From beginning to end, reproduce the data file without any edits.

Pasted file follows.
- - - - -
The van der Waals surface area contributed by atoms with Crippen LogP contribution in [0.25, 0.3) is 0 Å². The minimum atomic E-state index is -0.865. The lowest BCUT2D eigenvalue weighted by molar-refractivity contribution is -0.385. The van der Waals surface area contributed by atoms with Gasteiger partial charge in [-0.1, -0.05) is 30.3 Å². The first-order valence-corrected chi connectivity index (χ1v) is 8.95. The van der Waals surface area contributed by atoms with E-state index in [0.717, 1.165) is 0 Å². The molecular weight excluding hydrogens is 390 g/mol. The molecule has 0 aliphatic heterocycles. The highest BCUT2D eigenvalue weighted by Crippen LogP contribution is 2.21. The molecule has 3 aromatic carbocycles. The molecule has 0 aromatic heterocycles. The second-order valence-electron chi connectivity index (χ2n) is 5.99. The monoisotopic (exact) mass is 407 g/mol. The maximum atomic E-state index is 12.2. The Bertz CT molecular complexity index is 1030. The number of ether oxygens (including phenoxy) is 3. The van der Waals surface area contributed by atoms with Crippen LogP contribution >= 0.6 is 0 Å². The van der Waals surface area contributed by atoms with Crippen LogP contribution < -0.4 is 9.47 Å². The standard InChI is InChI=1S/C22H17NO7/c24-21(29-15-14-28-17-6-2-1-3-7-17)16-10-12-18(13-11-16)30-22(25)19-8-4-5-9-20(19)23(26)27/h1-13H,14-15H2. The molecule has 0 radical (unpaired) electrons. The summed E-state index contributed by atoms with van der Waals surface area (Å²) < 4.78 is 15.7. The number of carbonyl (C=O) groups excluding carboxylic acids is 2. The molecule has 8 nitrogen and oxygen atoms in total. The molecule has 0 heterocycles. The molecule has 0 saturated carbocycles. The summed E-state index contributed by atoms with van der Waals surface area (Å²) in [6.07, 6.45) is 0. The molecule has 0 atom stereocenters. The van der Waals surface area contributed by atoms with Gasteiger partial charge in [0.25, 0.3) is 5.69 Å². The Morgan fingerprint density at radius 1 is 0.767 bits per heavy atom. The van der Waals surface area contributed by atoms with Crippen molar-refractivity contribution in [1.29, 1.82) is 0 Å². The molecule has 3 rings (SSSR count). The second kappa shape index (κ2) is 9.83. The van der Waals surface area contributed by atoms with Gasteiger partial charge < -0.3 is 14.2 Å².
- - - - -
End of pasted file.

The van der Waals surface area contributed by atoms with Crippen LogP contribution in [0.25, 0.3) is 0 Å². The minimum atomic E-state index is -0.865. The lowest BCUT2D eigenvalue weighted by molar-refractivity contribution is -0.385. The van der Waals surface area contributed by atoms with Gasteiger partial charge in [-0.1, -0.05) is 30.3 Å². The first-order valence-corrected chi connectivity index (χ1v) is 8.95. The van der Waals surface area contributed by atoms with E-state index in [0.717, 1.165) is 0 Å². The molecular weight excluding hydrogens is 390 g/mol. The molecule has 0 aliphatic heterocycles. The highest BCUT2D eigenvalue weighted by Crippen LogP contribution is 2.21. The molecule has 3 aromatic carbocycles. The molecule has 0 aromatic heterocycles. The second-order valence-electron chi connectivity index (χ2n) is 5.99. The monoisotopic (exact) mass is 407 g/mol. The maximum atomic E-state index is 12.2. The Bertz CT molecular complexity index is 1030. The number of ether oxygens (including phenoxy) is 3. The van der Waals surface area contributed by atoms with Crippen LogP contribution >= 0.6 is 0 Å². The van der Waals surface area contributed by atoms with Crippen LogP contribution < -0.4 is 9.47 Å². The standard InChI is InChI=1S/C22H17NO7/c24-21(29-15-14-28-17-6-2-1-3-7-17)16-10-12-18(13-11-16)30-22(25)19-8-4-5-9-20(19)23(26)27/h1-13H,14-15H2. The molecule has 0 radical (unpaired) electrons. The summed E-state index contributed by atoms with van der Waals surface area (Å²) < 4.78 is 15.7. The number of carbonyl (C=O) groups excluding carboxylic acids is 2. The molecule has 8 nitrogen and oxygen atoms in total. The molecule has 0 heterocycles. The molecule has 0 saturated carbocycles. The summed E-state index contributed by atoms with van der Waals surface area (Å²) in [6.07, 6.45) is 0. The molecule has 0 atom stereocenters. The van der Waals surface area contributed by atoms with Gasteiger partial charge in [0.25, 0.3) is 5.69 Å². The Morgan fingerprint density at radius 1 is 0.767 bits per heavy atom. The van der Waals surface area contributed by atoms with Crippen molar-refractivity contribution in [1.29, 1.82) is 0 Å². The molecule has 3 rings (SSSR count). The second kappa shape index (κ2) is 9.83. The van der Waals surface area contributed by atoms with Gasteiger partial charge < -0.3 is 14.2 Å².